DUI Motions Hearings: What To Expect
In DUI cases, there are several different types of motions hearings that may occur. For a discussion of the various types of procedural and substantive motions, see other articles in this section.
A motions hearing is typically a time where a judge in a DUI case will hear evidence and argument of counsel. Lawyers from both the state and the defense may submit legal documents called “briefs” in support of their side’s arguments. The idea is that the judge reads the written briefs before court starts, and so is already prepped for the arguments.
There are two main schools of thought amongst DUI defense lawyers as to how to conduct a motions hearing:
School 1: “The Bull In The China Shop.” – Under this theory, the lawyer throws every single argument out into open court, argues every point, and does not concede anything. The hope is that something will stick (also known as the spaghetti theory of law… throw a handful against a wall and see what sticks). The main benefit to this method (at least to the lawyer) is that the client can not accuse him or her of not fighting, or not bring up points that the client thought were important. The main drawback is that it is not an effective method, and judges do not like or appreciate it, and it really does not benefit you, the client.
School 2: “The Surgeon” – Under this theory, the lawyer picks only the arguments that actually have merit in fact and law, and therefore a chance of success. He or she crafts the legal arguments concisely and clearly. It would not be unusual for this type of lawyer to spend as much time drafting a single sentence as it would take a lawyer from school 1 to draft an entire page. The “surgeon” lawyer wins a high percentage of the arguments he or she makes, but only makes a small percentage of the arguments that the “bull” makes in the average case. Judges and prosecutors alike respect this type of lawyer. Judges listen to this type of lawyer and actually read the lawyers’ briefings because they know the lawyer is serious and will not waste the court’s time with stupid arguments.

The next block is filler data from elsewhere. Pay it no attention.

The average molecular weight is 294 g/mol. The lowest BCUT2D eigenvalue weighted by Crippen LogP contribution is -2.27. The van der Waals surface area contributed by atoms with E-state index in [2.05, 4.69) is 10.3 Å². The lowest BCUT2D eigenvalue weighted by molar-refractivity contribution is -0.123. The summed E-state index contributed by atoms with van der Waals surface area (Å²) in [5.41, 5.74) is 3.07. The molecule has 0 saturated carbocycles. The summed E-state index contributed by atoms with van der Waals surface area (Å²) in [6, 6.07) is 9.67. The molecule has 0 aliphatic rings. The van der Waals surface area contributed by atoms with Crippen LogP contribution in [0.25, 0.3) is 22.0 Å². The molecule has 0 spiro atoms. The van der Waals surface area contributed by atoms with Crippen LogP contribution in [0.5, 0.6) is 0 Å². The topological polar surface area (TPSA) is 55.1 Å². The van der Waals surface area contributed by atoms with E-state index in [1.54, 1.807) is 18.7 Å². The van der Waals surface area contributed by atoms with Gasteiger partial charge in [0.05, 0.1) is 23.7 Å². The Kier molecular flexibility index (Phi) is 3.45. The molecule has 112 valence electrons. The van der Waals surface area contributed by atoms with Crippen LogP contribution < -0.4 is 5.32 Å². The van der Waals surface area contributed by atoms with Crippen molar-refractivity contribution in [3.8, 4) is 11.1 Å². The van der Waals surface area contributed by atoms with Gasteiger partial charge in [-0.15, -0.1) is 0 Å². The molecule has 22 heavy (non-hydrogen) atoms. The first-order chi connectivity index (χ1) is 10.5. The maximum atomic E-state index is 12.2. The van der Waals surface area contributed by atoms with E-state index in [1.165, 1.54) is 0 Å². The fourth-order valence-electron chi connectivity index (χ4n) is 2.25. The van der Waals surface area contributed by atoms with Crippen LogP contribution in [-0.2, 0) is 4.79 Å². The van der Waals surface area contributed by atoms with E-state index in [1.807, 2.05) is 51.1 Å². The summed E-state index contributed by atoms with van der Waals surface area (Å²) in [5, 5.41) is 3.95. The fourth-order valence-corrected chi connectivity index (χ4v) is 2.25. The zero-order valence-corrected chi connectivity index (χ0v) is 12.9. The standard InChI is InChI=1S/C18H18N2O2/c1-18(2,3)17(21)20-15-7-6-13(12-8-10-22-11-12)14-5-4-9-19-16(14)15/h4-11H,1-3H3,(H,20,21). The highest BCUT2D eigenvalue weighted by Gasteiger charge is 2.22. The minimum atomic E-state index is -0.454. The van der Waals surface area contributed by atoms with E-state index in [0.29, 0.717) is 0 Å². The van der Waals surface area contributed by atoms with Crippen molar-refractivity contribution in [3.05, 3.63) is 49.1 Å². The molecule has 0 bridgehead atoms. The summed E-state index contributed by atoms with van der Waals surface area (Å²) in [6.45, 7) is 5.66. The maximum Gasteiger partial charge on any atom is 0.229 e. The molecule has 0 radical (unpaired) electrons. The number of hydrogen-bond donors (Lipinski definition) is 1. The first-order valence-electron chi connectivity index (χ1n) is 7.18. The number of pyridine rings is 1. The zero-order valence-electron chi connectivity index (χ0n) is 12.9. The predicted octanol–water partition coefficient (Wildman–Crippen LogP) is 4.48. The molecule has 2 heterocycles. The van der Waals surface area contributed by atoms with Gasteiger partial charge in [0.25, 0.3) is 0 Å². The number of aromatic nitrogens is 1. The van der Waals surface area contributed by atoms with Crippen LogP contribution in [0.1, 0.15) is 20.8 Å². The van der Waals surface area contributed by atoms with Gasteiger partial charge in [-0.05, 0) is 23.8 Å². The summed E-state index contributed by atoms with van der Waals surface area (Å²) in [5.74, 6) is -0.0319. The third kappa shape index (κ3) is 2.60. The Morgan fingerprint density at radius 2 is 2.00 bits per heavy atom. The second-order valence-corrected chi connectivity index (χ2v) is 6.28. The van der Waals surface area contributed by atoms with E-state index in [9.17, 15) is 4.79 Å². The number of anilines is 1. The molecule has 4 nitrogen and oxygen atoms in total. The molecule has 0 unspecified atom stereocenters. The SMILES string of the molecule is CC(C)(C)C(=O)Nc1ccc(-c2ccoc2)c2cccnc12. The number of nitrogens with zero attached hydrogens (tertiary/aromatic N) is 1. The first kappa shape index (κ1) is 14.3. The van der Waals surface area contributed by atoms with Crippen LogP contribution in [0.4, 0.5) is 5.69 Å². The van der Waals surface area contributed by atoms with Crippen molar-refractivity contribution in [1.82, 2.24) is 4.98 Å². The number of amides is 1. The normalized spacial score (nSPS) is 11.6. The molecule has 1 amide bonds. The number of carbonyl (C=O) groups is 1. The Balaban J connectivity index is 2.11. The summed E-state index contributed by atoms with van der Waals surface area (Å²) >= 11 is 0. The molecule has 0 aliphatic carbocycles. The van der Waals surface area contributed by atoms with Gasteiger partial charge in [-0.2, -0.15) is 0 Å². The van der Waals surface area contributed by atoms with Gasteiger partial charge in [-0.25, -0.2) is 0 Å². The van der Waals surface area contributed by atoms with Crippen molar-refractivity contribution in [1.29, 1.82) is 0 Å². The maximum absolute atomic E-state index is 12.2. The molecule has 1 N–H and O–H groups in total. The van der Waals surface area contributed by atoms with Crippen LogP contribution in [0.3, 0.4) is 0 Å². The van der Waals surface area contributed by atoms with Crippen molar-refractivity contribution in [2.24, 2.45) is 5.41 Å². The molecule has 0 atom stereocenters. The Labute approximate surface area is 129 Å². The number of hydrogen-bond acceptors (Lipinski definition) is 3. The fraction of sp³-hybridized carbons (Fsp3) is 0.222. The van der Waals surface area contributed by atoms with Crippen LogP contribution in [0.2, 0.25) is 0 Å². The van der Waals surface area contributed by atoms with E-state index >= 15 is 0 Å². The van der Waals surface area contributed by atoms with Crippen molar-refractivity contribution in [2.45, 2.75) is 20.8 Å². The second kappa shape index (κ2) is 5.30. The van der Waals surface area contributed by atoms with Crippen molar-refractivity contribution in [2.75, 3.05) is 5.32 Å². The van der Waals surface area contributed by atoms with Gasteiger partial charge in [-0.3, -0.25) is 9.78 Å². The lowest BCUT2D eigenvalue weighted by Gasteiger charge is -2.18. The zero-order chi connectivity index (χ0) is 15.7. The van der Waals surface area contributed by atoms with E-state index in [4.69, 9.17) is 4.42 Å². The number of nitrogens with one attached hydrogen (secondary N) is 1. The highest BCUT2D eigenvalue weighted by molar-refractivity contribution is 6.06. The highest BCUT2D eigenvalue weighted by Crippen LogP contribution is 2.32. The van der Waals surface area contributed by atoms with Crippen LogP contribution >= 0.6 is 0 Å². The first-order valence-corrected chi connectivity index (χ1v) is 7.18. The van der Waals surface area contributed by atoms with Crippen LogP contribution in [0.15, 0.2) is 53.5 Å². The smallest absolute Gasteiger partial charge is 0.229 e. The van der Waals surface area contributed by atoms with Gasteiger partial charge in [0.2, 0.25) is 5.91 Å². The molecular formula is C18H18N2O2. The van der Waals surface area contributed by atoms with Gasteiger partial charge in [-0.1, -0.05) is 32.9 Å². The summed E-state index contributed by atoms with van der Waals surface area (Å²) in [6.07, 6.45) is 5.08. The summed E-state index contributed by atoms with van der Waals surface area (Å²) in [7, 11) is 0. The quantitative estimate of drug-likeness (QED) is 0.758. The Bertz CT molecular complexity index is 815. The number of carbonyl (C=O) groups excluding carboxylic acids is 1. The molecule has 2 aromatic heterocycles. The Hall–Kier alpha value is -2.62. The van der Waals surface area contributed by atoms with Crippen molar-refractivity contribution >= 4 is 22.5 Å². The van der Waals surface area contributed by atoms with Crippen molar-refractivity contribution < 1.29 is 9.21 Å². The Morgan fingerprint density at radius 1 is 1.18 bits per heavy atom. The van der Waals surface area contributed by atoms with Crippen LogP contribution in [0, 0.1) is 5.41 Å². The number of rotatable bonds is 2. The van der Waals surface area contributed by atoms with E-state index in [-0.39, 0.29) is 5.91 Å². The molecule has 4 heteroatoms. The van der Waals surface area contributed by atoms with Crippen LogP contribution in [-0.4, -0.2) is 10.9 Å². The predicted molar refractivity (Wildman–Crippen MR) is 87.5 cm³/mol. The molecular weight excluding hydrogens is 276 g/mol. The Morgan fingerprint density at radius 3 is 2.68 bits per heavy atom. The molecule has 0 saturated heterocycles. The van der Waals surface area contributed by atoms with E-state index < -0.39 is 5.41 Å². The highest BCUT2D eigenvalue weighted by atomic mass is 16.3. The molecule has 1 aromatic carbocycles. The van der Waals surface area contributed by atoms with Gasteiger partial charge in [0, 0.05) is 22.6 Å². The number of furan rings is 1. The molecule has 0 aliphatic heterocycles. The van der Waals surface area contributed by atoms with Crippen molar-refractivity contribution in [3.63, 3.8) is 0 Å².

At a motions hearing the following procedure is roughly followed, although jurisdictional differences do exist:
- Court convenes;
- The judge announces the case and sets the ground rules;
- If witnesses are to be called, the part with the burden of proof typically calls its witnesses first. If a party has a burden of going forward (beyond the scope of this article), it must first call a witness or establish that it has met is burden through another means.
- The witness is examined by both lawyers, and the judge may ask the witness questions as well.
- Other witnesses are called in the same manner by both sides.
- Both sides argue their points of fact and law.
- The judge either makes a decision or takes the decision ‘under advisement.”
If the decision is taken under advisement, that means that it could be hours, days or even months before a ruling is issued. When it is ready, the ruling may be issued in writing or orally.